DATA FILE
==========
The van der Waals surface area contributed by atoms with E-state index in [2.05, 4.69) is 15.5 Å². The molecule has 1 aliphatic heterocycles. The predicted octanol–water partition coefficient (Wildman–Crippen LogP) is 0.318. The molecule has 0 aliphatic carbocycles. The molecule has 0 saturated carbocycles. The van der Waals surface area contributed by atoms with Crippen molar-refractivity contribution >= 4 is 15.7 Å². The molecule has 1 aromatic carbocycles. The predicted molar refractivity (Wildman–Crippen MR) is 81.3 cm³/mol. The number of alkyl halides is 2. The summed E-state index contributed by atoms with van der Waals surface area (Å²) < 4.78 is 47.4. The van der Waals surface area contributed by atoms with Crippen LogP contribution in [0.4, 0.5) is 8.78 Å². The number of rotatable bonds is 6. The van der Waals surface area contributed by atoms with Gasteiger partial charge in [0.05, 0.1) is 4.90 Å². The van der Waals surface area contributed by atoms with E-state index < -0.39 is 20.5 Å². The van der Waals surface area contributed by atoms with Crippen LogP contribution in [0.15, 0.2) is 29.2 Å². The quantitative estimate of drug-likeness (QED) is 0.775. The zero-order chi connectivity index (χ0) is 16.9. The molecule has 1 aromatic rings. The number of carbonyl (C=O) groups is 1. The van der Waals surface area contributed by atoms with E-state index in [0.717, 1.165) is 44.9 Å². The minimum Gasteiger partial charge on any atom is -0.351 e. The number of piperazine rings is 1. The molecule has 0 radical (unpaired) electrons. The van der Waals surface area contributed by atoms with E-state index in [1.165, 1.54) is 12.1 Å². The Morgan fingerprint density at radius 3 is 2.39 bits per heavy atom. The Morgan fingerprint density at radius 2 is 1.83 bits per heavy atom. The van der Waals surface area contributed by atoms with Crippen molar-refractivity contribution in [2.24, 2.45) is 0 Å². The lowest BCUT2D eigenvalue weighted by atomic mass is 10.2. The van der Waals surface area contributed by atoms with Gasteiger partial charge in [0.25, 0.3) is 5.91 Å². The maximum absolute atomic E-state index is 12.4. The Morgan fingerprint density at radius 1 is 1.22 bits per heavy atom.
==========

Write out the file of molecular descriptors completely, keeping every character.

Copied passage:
The van der Waals surface area contributed by atoms with E-state index in [2.05, 4.69) is 15.5 Å². The molecule has 1 aliphatic heterocycles. The predicted octanol–water partition coefficient (Wildman–Crippen LogP) is 0.318. The molecule has 0 aliphatic carbocycles. The molecule has 0 saturated carbocycles. The van der Waals surface area contributed by atoms with Crippen molar-refractivity contribution >= 4 is 15.7 Å². The molecule has 1 aromatic carbocycles. The predicted molar refractivity (Wildman–Crippen MR) is 81.3 cm³/mol. The number of alkyl halides is 2. The summed E-state index contributed by atoms with van der Waals surface area (Å²) < 4.78 is 47.4. The van der Waals surface area contributed by atoms with Crippen LogP contribution in [0.4, 0.5) is 8.78 Å². The number of rotatable bonds is 6. The van der Waals surface area contributed by atoms with Gasteiger partial charge in [0.05, 0.1) is 4.90 Å². The van der Waals surface area contributed by atoms with E-state index < -0.39 is 20.5 Å². The van der Waals surface area contributed by atoms with Crippen LogP contribution in [0.15, 0.2) is 29.2 Å². The quantitative estimate of drug-likeness (QED) is 0.775. The zero-order chi connectivity index (χ0) is 16.9. The molecule has 1 aromatic rings. The number of carbonyl (C=O) groups is 1. The van der Waals surface area contributed by atoms with E-state index in [0.717, 1.165) is 44.9 Å². The minimum Gasteiger partial charge on any atom is -0.351 e. The number of piperazine rings is 1. The molecule has 0 radical (unpaired) electrons. The van der Waals surface area contributed by atoms with E-state index in [1.165, 1.54) is 12.1 Å². The Morgan fingerprint density at radius 3 is 2.39 bits per heavy atom. The Morgan fingerprint density at radius 2 is 1.83 bits per heavy atom. The van der Waals surface area contributed by atoms with Crippen molar-refractivity contribution in [2.24, 2.45) is 0 Å². The lowest BCUT2D eigenvalue weighted by atomic mass is 10.2. The van der Waals surface area contributed by atoms with Gasteiger partial charge in [0.25, 0.3) is 5.91 Å². The maximum absolute atomic E-state index is 12.4. The Morgan fingerprint density at radius 1 is 1.22 bits per heavy atom.